Connecticut’s total incarcerated population dropped by 524 in March. That is the single biggest one month decline in our state’s history. Yes, COVID-19 was a factor, but this dramatic acceleration is part of a continuing 12-year downward trend in both incarceration and reported crime.
On Saturday morning our state passed a correctional milestone: Since its peak of 19,894 on February 1, 2008, our total incarcerated population has dropped by 40%. No other state has experienced a jail and prison reduction of this magnitude.
Since 2010 we have closed five adult correctional institutions: Webster C.I. in Cheshire; Bergin C.I. in Mansfield; Gates C.I. and Niantic Annex C.I. in Niantic; and Enfield C.I. in Enfield. Connecticut Juvenile Training School, our only facility for adjudicated juveniles, closed in 2018. Major portions of four other facilities: Osborn C.I. in Somers; Radgowski C.I. in Montville, Bridgeport C. I. and Manson Youth Institution in Cheshire have been taken off-line as well. Still, hundreds of cells statewide sit empty. Northern Correctional Institution for example, our “super-max” prison that once held almost 500 people, now houses fewer than 70.
Last month’s unprecedented steep downward trend appears to be the result of a concerted effort throughout the criminal justice system to emulate hospital triage during the COVID-19 crisis: the cancellation or postponement of elective incarcerations. In this crisis, those who need to be incarcerated for public safety should be confined in our facilities, but those who do not pose a public safety threat should not.
The preliminary data publicly available show significant reductions in the pre-trial population (those who cannot afford to post money bail); the sentenced population and parole violators, especially those re-incarcerated for technical violations.
Since March 1, the pre-trial population dropped by 89 or 2%. The total number of sentenced prisoners dropped by 406, or just over 4%. A sub-group, those sentenced to serve less than one year (generally speaking, the less serious incarcerated people) dropped by 169, or 17%. The approximate number of parole violators who were back in prison dropped by only 29 or 1%.
One fact that seems to be lost on many of those who have discussed these recent trends is that, in a typical month, Connecticut admits about 1,500 people to jail, and releases about the same number. This churning effect, constantly cycling relatively less serious offenders into and out of jail every month, is a perfect engine for contagion spread inside the facility walls and then into the community outside.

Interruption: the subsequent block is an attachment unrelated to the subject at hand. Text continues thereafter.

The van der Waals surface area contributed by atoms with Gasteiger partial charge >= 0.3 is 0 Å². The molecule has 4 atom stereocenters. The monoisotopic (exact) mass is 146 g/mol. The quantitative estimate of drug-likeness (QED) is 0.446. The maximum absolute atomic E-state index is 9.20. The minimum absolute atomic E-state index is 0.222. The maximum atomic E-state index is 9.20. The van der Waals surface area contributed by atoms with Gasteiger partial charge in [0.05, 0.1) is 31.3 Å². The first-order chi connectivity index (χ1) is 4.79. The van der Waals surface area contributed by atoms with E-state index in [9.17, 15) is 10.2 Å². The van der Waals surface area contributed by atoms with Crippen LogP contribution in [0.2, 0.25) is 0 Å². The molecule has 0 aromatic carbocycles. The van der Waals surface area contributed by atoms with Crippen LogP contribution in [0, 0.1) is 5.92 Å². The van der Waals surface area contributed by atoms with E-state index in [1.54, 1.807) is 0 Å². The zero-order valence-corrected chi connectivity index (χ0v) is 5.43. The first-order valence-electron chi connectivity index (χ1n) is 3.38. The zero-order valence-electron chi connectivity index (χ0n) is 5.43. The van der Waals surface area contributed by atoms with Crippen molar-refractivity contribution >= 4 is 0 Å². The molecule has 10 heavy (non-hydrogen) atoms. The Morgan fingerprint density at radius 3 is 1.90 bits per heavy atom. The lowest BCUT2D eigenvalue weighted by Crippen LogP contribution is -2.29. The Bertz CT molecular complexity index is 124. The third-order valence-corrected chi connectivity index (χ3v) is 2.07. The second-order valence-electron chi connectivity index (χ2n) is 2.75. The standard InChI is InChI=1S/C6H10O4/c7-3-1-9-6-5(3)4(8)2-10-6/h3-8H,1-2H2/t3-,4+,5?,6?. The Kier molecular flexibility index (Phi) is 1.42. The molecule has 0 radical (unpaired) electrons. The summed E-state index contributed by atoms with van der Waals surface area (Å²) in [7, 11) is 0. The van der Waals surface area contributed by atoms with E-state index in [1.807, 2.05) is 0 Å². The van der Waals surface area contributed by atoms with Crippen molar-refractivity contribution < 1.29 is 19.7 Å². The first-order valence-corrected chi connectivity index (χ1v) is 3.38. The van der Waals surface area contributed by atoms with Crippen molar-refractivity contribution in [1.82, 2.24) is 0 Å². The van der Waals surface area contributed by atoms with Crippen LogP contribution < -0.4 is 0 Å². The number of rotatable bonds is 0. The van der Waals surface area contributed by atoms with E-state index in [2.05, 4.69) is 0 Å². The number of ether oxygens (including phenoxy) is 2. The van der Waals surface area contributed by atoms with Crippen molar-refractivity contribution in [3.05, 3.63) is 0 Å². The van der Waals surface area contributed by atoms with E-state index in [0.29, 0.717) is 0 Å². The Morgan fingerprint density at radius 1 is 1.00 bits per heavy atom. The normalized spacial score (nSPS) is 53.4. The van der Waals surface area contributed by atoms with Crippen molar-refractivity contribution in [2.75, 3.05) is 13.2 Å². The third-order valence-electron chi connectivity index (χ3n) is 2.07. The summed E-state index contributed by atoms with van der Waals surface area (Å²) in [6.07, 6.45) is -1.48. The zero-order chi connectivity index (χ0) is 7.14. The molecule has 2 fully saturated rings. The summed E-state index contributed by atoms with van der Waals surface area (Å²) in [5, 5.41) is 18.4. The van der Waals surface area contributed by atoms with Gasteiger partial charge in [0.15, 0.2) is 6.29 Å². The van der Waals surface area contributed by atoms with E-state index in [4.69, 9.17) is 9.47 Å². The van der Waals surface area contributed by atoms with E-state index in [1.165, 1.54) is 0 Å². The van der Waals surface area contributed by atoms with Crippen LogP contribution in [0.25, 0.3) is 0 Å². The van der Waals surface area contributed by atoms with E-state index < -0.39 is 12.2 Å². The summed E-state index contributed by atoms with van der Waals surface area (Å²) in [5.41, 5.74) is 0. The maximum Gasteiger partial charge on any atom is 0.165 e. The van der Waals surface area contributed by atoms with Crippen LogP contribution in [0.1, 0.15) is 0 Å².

As we have seen elsewhere, this is extremely dangerous. In Italy last month, a dozen incarcerated people died and 16 escaped following prison riots due to the virus. Iran has been experiencing similar riots. A federal prison in Louisiana and a state prison in Alabama now have widespread COVID-19 infection and are trying to manage the chaos that has ensued.
The time is now to double down on our efforts to safely reduce the incarcerated population in advance of the peak of the pandemic.
The bottom line is this: overcrowded correctional facilities during a pandemic are disasters waiting to happen. Immediate steps must be taken to limit the number of people admitted and maximizing the number of people released.
One reason that Connecticut has managed to avoid this nightmare scenario during the early phase of this crisis is our relatively under-crowded jail and prison facilities. But the time is short. The next phase of the crisis here will challenge even the best run and staffed prisons. The time is now to double down on our efforts to safely reduce the incarcerated population in advance of the peak of the pandemic.
Every indication is that this accelerating downward trend will continue for at least the next two months as we experience the effects of both social distancing and enlightened triage by front-line criminal justice professionals. It would not be surprising to see our total incarcerated population drop by at least another 1,000 by June. As has been the case for the past ten years, experts will keep a close eye on arrest and reported crime data to determine whether rapid decarceration increases or decrease crime. My bet is, as always, is on the latter.
In the meantime, I am encouraged that advocates, policy makers and practitioners alike are committed to protecting the safety of people who are incarcerated, of the professionals who work in our correctional facilities and their families as well as the rest of us who encounter recently incarcerated people every day, even in the best of times. Their health and safety, after all, is our health and safety.
Mike Lawlor is an Associate Professor of Criminal Justice at the University of New Haven and was Under Secretary for Criminal Justice for former Gov. Dannel Malloy.